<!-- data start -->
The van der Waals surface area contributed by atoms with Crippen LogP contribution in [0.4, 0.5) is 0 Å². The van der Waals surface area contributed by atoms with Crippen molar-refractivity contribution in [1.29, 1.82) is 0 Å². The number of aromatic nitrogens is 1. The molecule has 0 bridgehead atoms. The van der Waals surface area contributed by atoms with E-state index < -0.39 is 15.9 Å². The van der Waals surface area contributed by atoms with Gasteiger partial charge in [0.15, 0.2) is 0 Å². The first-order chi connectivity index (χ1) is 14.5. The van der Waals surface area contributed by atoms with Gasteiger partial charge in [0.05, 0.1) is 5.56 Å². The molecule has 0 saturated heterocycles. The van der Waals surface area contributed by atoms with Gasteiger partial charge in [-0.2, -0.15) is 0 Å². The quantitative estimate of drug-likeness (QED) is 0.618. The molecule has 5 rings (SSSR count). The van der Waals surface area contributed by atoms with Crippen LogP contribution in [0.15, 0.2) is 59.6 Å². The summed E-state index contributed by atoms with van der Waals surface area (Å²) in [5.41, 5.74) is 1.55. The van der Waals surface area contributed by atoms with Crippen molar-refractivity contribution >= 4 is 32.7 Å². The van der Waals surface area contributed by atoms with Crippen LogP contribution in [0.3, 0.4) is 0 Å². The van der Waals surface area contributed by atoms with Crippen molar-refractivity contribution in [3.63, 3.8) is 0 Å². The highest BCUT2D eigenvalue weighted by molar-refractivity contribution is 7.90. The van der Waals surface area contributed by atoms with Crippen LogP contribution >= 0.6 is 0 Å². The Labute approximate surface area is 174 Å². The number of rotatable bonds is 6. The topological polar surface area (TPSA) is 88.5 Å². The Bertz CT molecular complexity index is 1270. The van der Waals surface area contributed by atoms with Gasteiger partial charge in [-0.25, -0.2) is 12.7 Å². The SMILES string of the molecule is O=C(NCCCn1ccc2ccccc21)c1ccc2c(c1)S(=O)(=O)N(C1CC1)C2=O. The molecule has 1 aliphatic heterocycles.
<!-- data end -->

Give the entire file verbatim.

The van der Waals surface area contributed by atoms with Crippen LogP contribution in [0.4, 0.5) is 0 Å². The van der Waals surface area contributed by atoms with Crippen molar-refractivity contribution in [1.29, 1.82) is 0 Å². The number of aromatic nitrogens is 1. The molecule has 0 bridgehead atoms. The van der Waals surface area contributed by atoms with E-state index < -0.39 is 15.9 Å². The van der Waals surface area contributed by atoms with Gasteiger partial charge in [0.15, 0.2) is 0 Å². The first-order chi connectivity index (χ1) is 14.5. The van der Waals surface area contributed by atoms with Gasteiger partial charge in [0.05, 0.1) is 5.56 Å². The molecule has 0 saturated heterocycles. The van der Waals surface area contributed by atoms with Gasteiger partial charge in [-0.2, -0.15) is 0 Å². The quantitative estimate of drug-likeness (QED) is 0.618. The molecule has 5 rings (SSSR count). The van der Waals surface area contributed by atoms with Crippen LogP contribution in [0.15, 0.2) is 59.6 Å². The summed E-state index contributed by atoms with van der Waals surface area (Å²) in [5.41, 5.74) is 1.55. The van der Waals surface area contributed by atoms with Crippen molar-refractivity contribution >= 4 is 32.7 Å². The van der Waals surface area contributed by atoms with Crippen LogP contribution in [0.3, 0.4) is 0 Å². The van der Waals surface area contributed by atoms with Crippen molar-refractivity contribution in [3.63, 3.8) is 0 Å². The highest BCUT2D eigenvalue weighted by molar-refractivity contribution is 7.90. The van der Waals surface area contributed by atoms with Crippen LogP contribution >= 0.6 is 0 Å². The Labute approximate surface area is 174 Å². The number of rotatable bonds is 6. The topological polar surface area (TPSA) is 88.5 Å². The Bertz CT molecular complexity index is 1270. The van der Waals surface area contributed by atoms with Gasteiger partial charge in [-0.25, -0.2) is 12.7 Å². The SMILES string of the molecule is O=C(NCCCn1ccc2ccccc21)c1ccc2c(c1)S(=O)(=O)N(C1CC1)C2=O. The molecule has 1 aliphatic heterocycles.